Down By The Henry Moore – Murray McLauchlan (1974) summed up Toronto’s relationship to this now significant piece of art. So much so when it alleged removal was used in the first day with out art protest, the controversy drew near 100,000 people into Nathan Phillips square. Digging a bit deeper the art fit the square and became a cultural anchor that suited the site and the Toronto’s city Hall building and has become a bench mark of how Torontonians felt about there city, there future and themselves…
I was in Castleford UK other weekend, at a dance competition in the Civic Hall, and in front of the building is a piece of public art, a Henry Moore sculpture. It is unmistakably Henry Moore so in the pouring rain I wandered across the grass to get a better view.
I knew that Moore was born in the Wakefield area, but not that it was actually Castleford. The piece also serves as a memorial.
I saw this Blog the other day
via Love, Art & Fear
and then I started wondering about how it works (the image that is, not the blog)
Am I right in thinking that it relies on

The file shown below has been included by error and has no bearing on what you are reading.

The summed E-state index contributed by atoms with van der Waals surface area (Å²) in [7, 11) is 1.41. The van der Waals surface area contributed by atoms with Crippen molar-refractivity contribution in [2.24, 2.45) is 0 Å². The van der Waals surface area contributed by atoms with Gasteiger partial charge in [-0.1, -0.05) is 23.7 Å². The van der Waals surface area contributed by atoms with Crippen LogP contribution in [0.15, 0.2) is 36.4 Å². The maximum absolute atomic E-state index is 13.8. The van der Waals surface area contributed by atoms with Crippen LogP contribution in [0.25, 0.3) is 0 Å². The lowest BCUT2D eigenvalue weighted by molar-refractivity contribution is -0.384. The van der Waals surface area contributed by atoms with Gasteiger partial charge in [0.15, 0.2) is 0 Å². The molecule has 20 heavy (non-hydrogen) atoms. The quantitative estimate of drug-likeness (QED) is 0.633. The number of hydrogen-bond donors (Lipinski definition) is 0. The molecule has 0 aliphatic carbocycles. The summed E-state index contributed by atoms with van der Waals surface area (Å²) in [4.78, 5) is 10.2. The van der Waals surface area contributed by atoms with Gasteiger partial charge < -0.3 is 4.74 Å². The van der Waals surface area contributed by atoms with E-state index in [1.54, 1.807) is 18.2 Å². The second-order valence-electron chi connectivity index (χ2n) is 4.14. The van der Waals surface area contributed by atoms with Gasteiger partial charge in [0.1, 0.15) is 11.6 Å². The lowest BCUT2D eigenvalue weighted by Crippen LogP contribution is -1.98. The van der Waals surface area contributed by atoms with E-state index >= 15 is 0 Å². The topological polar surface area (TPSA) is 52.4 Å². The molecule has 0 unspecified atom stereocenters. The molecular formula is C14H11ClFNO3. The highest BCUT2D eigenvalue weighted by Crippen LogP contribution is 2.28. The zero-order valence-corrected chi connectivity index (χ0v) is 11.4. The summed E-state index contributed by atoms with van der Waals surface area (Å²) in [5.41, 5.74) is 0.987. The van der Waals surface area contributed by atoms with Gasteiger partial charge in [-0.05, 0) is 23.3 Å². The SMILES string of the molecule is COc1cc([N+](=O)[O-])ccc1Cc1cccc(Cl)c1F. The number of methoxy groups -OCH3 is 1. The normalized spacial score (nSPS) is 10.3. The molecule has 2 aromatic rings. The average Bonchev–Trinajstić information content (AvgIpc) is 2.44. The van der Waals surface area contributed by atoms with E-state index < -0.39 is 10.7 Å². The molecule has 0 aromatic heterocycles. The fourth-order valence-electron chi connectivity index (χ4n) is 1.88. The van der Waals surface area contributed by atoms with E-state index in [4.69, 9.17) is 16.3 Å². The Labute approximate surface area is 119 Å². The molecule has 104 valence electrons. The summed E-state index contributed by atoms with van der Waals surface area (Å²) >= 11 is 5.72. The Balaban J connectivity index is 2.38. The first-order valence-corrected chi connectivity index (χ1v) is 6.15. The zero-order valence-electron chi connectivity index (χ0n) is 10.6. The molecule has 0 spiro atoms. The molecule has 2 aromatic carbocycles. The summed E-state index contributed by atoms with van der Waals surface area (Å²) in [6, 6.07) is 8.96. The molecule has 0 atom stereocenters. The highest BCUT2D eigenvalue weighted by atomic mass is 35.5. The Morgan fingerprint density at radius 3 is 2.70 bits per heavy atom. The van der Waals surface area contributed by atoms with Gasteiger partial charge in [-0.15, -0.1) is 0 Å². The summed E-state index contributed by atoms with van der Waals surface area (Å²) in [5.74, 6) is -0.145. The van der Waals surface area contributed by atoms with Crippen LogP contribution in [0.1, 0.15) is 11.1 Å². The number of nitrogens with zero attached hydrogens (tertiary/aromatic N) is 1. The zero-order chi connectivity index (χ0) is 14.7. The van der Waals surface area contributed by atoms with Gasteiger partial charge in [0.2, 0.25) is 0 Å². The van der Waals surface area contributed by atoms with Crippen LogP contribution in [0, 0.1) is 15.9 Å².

- the closeness of the lines near where the ‘circles’ appear to throb (close but not converging),
- that the repeated motif is not quite symmetrical, and
- most of all, on tonal contrast?
What would happen if you loosened the closeness of the lines, introduced colour and reduced the tonal contrast?
Here is one of my recent paintings (just a rough snap, I will ask SLB to do a proper job when I get round to it!)
When you look at this painting in the flesh you can tell, I think, that most of the colour mixing is optical. There are no blues or greens in this painting, you supply them yourself. So my (no doubt dumb) question is: in the snap, has the camera optically mixed them (surely that’s not possible) or are we doing it, and can’t tell, perhaps because it is so much smaller than the original?
Maybe, I have just got used to seeing it. You are seeing the blues and greens aren’t you?